Natural Environment: Reevaluating the Cost of Clean Air, Water, and Biodiversity

Understanding Our Natural World

The natural environment, which includes everything on Earth like air, soil, water, and living things, is crucial for life. We know that taking care of nature is not just about keeping ourselves safe from harmful things in the environment, like toxic chemicals and pollution. It’s also about preserving the different types of life on our planet, like animals and plants, which can even help in finding cures for diseases.

Scientists have found that being around nature, like plants and animals, can make us feel better. Whether it’s looking at a garden, spending time with pets, or exploring the wilderness, these experiences can improve our physical and mental health. People all over the world love being in nature, and it’s not just because it’s pretty; it actually makes us healthier and happier.

People who care about the environment, the economy, and fairness in society often work together to make sure our planet stays healthy. It’s like a three-legged stool, where all these parts need to be strong for things to work well. But there’s another important piece: our health. To really make sure we’re taking care of the Earth, we need to include health experts in these conversations. They know how important nature is for our well-being, and together, they can find new ways to protect our planet and ourselves.

Natural Environment

Understanding the Real Worth of Nature

The way we treat our environment has a big impact. Eugene Odum, a scientist from the University of Georgia, explained this. Right now, our economy mainly focuses on things people make, not what nature provides (Odum, 1998). We buy and sell human-made stuff using market rules, but we don’t do the same for nature’s gifts like clean air and water. We think of these as free. But this view is flawed. In the past, the environment seemed big enough to handle the costs of things like clean air and water. But with more people and more demands, this idea doesn’t work anymore, Odum warned.

Let’s think about water. When you get a water bill at home, it only covers the cost of getting water to you. It doesn’t pay for nature’s work in cleaning and moving that water. Nature uses a lot of energy from the sun to make sure we have clean water. If we had to do this job instead, it would be very expensive. We only start to value something like water when it becomes scarce, like in some parts of the southwestern United States.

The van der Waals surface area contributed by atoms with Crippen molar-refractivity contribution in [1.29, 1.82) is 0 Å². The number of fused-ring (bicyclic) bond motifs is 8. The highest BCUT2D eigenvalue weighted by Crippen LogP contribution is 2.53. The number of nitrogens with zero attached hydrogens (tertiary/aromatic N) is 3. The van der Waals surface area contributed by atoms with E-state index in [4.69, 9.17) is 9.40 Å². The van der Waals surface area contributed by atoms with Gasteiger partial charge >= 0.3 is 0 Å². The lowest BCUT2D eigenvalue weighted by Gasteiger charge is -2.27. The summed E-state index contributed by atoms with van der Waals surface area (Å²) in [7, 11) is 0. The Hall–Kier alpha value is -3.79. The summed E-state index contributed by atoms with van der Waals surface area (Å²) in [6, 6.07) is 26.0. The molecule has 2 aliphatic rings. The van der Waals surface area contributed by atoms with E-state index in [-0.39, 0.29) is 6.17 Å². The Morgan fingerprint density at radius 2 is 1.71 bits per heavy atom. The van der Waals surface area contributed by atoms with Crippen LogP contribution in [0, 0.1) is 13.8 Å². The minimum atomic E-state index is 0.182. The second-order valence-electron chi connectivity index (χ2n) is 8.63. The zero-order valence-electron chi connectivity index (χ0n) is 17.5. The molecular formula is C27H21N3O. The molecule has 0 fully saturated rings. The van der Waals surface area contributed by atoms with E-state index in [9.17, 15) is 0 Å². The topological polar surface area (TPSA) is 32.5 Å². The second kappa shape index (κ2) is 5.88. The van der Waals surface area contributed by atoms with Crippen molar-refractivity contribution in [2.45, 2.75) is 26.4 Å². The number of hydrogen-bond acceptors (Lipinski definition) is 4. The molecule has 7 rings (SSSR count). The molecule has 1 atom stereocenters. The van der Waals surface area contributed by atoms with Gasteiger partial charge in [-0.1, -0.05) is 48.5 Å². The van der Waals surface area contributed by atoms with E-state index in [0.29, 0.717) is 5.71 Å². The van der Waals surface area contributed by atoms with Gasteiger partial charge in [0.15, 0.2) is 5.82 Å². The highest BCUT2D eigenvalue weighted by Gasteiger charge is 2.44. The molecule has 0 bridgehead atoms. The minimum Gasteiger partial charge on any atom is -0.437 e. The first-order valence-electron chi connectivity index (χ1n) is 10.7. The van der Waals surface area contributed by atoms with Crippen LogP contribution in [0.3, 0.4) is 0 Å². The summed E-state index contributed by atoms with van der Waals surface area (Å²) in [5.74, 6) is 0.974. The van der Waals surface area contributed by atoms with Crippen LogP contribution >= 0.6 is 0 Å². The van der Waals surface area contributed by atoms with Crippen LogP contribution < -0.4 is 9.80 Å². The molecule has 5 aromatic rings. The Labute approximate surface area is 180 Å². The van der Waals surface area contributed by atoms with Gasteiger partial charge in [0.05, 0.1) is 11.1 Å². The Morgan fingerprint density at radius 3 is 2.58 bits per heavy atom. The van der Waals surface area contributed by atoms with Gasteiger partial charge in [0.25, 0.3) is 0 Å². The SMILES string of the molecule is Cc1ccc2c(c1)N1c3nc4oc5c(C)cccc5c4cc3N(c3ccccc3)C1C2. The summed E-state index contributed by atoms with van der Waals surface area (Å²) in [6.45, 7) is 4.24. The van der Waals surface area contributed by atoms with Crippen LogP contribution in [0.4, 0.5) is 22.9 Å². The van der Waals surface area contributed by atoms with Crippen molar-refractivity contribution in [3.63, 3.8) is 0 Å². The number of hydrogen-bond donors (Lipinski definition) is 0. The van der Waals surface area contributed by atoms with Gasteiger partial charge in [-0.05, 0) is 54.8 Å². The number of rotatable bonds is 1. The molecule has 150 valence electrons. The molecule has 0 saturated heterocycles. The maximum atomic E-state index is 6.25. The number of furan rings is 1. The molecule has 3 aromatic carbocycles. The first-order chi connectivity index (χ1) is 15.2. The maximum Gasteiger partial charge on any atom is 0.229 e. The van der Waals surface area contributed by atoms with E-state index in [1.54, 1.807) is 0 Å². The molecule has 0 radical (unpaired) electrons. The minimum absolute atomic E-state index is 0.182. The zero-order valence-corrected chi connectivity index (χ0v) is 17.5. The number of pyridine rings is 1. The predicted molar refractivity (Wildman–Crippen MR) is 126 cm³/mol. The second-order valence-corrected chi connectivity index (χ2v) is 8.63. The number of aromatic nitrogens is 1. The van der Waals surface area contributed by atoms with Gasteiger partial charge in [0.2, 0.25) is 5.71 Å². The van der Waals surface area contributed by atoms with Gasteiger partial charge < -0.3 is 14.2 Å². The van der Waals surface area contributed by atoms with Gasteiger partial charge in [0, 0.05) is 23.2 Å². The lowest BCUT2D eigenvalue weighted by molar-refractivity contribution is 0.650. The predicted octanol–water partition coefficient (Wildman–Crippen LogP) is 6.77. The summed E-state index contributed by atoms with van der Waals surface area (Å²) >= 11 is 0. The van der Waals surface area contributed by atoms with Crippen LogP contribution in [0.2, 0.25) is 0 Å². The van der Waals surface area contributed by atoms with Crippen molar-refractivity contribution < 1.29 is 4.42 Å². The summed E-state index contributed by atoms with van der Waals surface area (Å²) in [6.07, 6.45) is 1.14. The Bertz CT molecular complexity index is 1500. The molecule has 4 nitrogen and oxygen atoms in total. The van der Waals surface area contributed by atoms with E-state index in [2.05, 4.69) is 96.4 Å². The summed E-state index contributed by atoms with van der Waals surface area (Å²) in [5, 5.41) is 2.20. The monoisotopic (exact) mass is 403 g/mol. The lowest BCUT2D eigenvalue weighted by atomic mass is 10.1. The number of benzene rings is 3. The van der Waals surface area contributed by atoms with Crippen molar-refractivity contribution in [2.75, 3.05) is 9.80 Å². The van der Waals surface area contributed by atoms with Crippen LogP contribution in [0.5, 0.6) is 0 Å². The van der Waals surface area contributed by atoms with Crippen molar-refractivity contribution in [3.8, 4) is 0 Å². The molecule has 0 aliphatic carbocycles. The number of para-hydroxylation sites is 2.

This idea goes beyond water and air. We pay for things that grow, like food and wood, but not for nature’s work in keeping soil fertile and helping things grow. We also pay for finding and using minerals, but not for nature’s effort in creating them.

Because nature’s gifts aren’t bought and sold like regular things, we don’t always appreciate their real value. Odum wondered if we could use market rules to protect the environment. For instance, businesses could get tax breaks if they are kind to nature. This could help them afford the cost of not polluting. When all businesses follow the rules, our environment and our health will get better, and it won’t cost too much.

But we need to be careful. If we start selling nature’s gifts, some people might not be able to afford things they need, like water and power. To solve this, we could use the tax system to make sure everyone gets what they need without it being too expensive. This way, we can make sure nature is protected while being fair to everyone. Odum suggested that we should talk about this more to understand the costs and benefits better.

Natural Environment

Learning from Nature

The problem of getting rid of pollution has bothered people for a long time. Factories and industries create a lot of waste, and finding ways to handle it has always been a challenge. Often, the solutions available were too expensive to use. So, what happened was not really a solution; companies just kept dumping their waste, sometimes in places where other people lived. This isn’t a real answer. Nature, on the other hand, handles waste very efficiently. It doesn’t create heaps of garbage like industries do. Instead, it reuses waste in useful ways. The key to solving pollution lies in reducing waste from the start, just like nature does.